Politics, Nationalism and the Police, 1917–65

As imperial political authority was increasingly challenged, sometimes with violence, locally recruited police forces became the front-line guardians of alien law and order. This book presents a study that looks at the problems facing the imperial police forces during the acute political dislocations following decolonization in the British Empire. It examines the role and functions of the colonial police forces during the process of British decolonisation and the transfer of powers in eight colonial territories. The book emphasises that the British adopted a 'colonial' solution to their problems in policing insurgency in Ireland. The book illustrates how the recruitment of Turkish Cypriot policemen to maintain public order against Greek Cypriot insurgents worsened the political situation confronting the British and ultimately compromised the constitutional settlement for the transfer powers. In Cyprus and Malaya, the origins and ethnic backgrounds of serving policemen determined the effectiveness which enabled them to carry out their duties. In 1914, the Royal Irish Constabulary (RIC) of Ireland was the instrument of a government committed to 'Home Rule' or national autonomy for Ireland. As an agency of state coercion and intelligence-gathering, the police were vital to Britain's attempts to hold on to power in India, especially against the Indian National Congress during the agitational movements of the 1920s and 1930s. In April 1926, the Palestine police force was formally established. The shape of a rapidly rising rate of urban crime laid the major challenge confronting the Kenya Police.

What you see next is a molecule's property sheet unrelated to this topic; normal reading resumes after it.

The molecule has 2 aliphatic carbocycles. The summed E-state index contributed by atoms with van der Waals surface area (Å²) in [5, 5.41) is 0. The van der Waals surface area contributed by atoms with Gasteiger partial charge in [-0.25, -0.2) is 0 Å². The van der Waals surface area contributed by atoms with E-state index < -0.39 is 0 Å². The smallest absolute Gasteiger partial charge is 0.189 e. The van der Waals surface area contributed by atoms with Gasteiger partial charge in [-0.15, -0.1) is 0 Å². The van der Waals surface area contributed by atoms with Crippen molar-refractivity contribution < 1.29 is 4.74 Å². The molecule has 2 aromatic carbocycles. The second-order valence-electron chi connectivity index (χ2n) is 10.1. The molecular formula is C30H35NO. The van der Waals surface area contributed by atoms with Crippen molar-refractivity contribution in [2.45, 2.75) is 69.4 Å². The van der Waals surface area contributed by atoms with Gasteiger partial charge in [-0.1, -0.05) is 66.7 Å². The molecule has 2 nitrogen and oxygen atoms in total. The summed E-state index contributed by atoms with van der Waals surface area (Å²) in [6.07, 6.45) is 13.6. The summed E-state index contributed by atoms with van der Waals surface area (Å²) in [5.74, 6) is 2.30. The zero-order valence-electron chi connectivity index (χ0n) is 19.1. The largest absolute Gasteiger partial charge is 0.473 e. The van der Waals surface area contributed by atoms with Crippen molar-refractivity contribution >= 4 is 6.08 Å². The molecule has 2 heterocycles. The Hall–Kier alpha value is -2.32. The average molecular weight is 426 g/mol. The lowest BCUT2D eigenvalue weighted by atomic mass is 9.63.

Irish and English influences in Canada
Georgina Sinclair

The previous chapter explored the notion of a colonial model of policing. This developed over a time-frame similar to that of the English model, with significant cross-fertilisation occurring between the two. Throughout the nineteenth century, alternative police systems emerged in colonies where policing the indigenous population to protect European settlers became the

in At the end of the line
Colonial Queensland, 1860–1900
Mark Finnane

settlement took place after self-government rather than before as in the denser and older colonies of the south-east. The organisation of policing in Queensland was almost contiguous with the arrival of self-government. Typically in Australia the police forces developed first on a local model, with constabularies responsible for the small colonial towns, subject to the direction of

in Policing the empire
Patterns of policing in the European empires during the depression years
Martin Thomas